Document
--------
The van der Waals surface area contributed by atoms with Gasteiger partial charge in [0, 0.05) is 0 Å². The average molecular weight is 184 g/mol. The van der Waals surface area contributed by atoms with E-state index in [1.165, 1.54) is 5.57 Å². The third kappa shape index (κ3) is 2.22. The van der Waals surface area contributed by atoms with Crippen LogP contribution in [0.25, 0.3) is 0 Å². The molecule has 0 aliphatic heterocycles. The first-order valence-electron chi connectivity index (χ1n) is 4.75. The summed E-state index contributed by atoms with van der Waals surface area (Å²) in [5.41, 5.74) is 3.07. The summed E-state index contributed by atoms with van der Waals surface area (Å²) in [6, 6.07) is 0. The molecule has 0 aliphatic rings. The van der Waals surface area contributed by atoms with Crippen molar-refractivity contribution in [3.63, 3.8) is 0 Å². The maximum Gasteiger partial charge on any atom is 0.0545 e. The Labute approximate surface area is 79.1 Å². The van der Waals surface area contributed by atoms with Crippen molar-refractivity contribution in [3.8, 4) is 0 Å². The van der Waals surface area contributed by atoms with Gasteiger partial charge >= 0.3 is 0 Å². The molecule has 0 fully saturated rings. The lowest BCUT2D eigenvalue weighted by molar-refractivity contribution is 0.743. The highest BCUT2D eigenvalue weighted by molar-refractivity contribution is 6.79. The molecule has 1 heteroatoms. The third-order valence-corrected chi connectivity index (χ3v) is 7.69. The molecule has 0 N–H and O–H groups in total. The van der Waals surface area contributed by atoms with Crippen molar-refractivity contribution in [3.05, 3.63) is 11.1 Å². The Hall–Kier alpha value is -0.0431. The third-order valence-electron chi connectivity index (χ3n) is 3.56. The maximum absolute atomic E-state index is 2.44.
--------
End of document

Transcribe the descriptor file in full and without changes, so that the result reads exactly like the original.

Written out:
The van der Waals surface area contributed by atoms with Gasteiger partial charge in [0, 0.05) is 0 Å². The average molecular weight is 184 g/mol. The van der Waals surface area contributed by atoms with E-state index in [1.165, 1.54) is 5.57 Å². The third kappa shape index (κ3) is 2.22. The van der Waals surface area contributed by atoms with Crippen LogP contribution in [0.25, 0.3) is 0 Å². The molecule has 0 aliphatic heterocycles. The first-order valence-electron chi connectivity index (χ1n) is 4.75. The summed E-state index contributed by atoms with van der Waals surface area (Å²) in [5.41, 5.74) is 3.07. The summed E-state index contributed by atoms with van der Waals surface area (Å²) in [6, 6.07) is 0. The molecule has 0 aliphatic rings. The van der Waals surface area contributed by atoms with Crippen molar-refractivity contribution in [3.63, 3.8) is 0 Å². The maximum Gasteiger partial charge on any atom is 0.0545 e. The Labute approximate surface area is 79.1 Å². The van der Waals surface area contributed by atoms with Crippen molar-refractivity contribution in [3.8, 4) is 0 Å². The van der Waals surface area contributed by atoms with Gasteiger partial charge >= 0.3 is 0 Å². The molecule has 0 fully saturated rings. The lowest BCUT2D eigenvalue weighted by molar-refractivity contribution is 0.743. The highest BCUT2D eigenvalue weighted by molar-refractivity contribution is 6.79. The molecule has 1 heteroatoms. The third-order valence-corrected chi connectivity index (χ3v) is 7.69. The molecule has 0 N–H and O–H groups in total. The van der Waals surface area contributed by atoms with Crippen molar-refractivity contribution in [3.05, 3.63) is 11.1 Å². The Hall–Kier alpha value is -0.0431. The third-order valence-electron chi connectivity index (χ3n) is 3.56. The maximum absolute atomic E-state index is 2.44.